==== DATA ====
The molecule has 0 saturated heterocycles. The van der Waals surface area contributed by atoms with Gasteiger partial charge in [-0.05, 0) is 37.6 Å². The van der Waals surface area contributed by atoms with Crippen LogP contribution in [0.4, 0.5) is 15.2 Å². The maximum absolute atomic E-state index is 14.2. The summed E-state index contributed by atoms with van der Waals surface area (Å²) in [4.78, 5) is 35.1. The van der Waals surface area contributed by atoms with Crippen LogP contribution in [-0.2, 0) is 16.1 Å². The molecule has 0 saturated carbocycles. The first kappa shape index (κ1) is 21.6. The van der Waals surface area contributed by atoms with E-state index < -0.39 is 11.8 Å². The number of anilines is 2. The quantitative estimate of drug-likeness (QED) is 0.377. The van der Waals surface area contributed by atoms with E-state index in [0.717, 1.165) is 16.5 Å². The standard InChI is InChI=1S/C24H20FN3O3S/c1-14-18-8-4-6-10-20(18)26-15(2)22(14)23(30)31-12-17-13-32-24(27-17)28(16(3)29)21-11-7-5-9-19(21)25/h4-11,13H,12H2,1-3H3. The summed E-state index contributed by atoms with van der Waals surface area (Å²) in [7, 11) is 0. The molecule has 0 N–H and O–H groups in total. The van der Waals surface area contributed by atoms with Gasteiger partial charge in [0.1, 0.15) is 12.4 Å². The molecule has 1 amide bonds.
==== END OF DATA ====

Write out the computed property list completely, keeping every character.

The molecule has 0 saturated heterocycles. The van der Waals surface area contributed by atoms with Gasteiger partial charge in [-0.05, 0) is 37.6 Å². The van der Waals surface area contributed by atoms with Crippen LogP contribution in [0.4, 0.5) is 15.2 Å². The maximum absolute atomic E-state index is 14.2. The summed E-state index contributed by atoms with van der Waals surface area (Å²) in [4.78, 5) is 35.1. The van der Waals surface area contributed by atoms with Crippen LogP contribution in [-0.2, 0) is 16.1 Å². The molecule has 0 saturated carbocycles. The first kappa shape index (κ1) is 21.6. The van der Waals surface area contributed by atoms with E-state index < -0.39 is 11.8 Å². The number of anilines is 2. The quantitative estimate of drug-likeness (QED) is 0.377. The van der Waals surface area contributed by atoms with E-state index in [0.717, 1.165) is 16.5 Å². The standard InChI is InChI=1S/C24H20FN3O3S/c1-14-18-8-4-6-10-20(18)26-15(2)22(14)23(30)31-12-17-13-32-24(27-17)28(16(3)29)21-11-7-5-9-19(21)25/h4-11,13H,12H2,1-3H3. The summed E-state index contributed by atoms with van der Waals surface area (Å²) in [7, 11) is 0. The molecule has 0 N–H and O–H groups in total. The van der Waals surface area contributed by atoms with Gasteiger partial charge in [0.1, 0.15) is 12.4 Å². The molecule has 1 amide bonds.